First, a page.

Q: Can 912 and 15 be the side of a right triangle?

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60.8

Using Pythagoras' theorem it is 12 mm

No because they don't comply with Pythagoras' theorem.

Yes.

9,3,6 The dimensions given above would not be suitable for a right angled triangle which presumably the question is asking about. The dimensions suitable for a right angled triangle in the question are: 9, 12, 15.

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Yes.

60.8

Yes they do. We find this by applying the pythagorean theorum. Since 9^2 + 12^2 = 15^2, they form a right triangle.

It is a right angle triangle so area = 0.5*15*8 = 60 square feet

The least common multiple of 912 and 15 is 4560.

Add the squares of the two smaller sides. Is it equal to the square of the biggest side? If yes, it is a right angled triangle. 82 + 152 = 64 + 225 = 289 172 = 289 The same, so it is right angled.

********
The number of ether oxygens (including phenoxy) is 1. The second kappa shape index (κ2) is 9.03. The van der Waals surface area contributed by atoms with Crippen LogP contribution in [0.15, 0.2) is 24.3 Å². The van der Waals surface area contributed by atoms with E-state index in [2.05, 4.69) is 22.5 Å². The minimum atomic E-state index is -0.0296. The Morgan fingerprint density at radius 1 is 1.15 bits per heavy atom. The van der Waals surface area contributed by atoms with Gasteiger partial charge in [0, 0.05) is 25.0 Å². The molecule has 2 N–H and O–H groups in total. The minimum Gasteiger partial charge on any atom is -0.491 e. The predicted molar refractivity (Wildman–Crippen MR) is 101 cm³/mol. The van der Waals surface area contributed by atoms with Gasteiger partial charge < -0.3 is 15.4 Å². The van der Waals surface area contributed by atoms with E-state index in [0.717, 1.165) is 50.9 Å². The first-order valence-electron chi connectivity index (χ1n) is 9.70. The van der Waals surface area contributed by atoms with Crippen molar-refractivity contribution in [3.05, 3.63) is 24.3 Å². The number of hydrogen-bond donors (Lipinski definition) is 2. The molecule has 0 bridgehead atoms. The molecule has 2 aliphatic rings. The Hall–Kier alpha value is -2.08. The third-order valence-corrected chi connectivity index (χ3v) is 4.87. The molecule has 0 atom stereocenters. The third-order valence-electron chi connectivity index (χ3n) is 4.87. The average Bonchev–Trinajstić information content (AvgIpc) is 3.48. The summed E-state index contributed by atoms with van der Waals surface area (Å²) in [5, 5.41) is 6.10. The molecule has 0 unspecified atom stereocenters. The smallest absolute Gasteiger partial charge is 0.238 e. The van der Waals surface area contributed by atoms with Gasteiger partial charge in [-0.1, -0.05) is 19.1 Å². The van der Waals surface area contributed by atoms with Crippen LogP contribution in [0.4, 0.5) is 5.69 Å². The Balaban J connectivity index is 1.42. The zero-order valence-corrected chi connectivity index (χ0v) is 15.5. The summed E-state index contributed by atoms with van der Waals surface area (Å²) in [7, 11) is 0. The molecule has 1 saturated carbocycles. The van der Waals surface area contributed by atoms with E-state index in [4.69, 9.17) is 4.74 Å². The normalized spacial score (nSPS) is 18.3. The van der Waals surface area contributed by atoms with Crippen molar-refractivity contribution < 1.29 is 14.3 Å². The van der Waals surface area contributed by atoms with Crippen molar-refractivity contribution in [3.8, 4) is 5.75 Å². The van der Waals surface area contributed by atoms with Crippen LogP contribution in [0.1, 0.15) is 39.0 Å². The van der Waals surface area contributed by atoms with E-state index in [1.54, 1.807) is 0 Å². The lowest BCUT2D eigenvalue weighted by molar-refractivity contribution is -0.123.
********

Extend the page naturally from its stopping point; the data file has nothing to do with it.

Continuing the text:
Using Pythagoras' theorem it is 12 mm

Assuming this is a right triangle. the tan of an angle is the side opposite over the side adjacent. We know the side opposite, we need to find the side adjacent, we will assign this unknown side temporarily as x. tan(15) = 1.2 / x x = 1.2 / tan(15) x (the side adjacent) is approx. 4.49 m

No because they don't comply with Pythagoras' theorem.

Yes.

False. It can't be.In a right triangle, the sum of the squares of the two short sides is equal to the squareof the longest side.122 = 144152 = 225-------------sum = 369202 = 400, not 369.So these are not the sides of a right triangle.

The least common multiple of the numbers 912 and 15 is 4,560.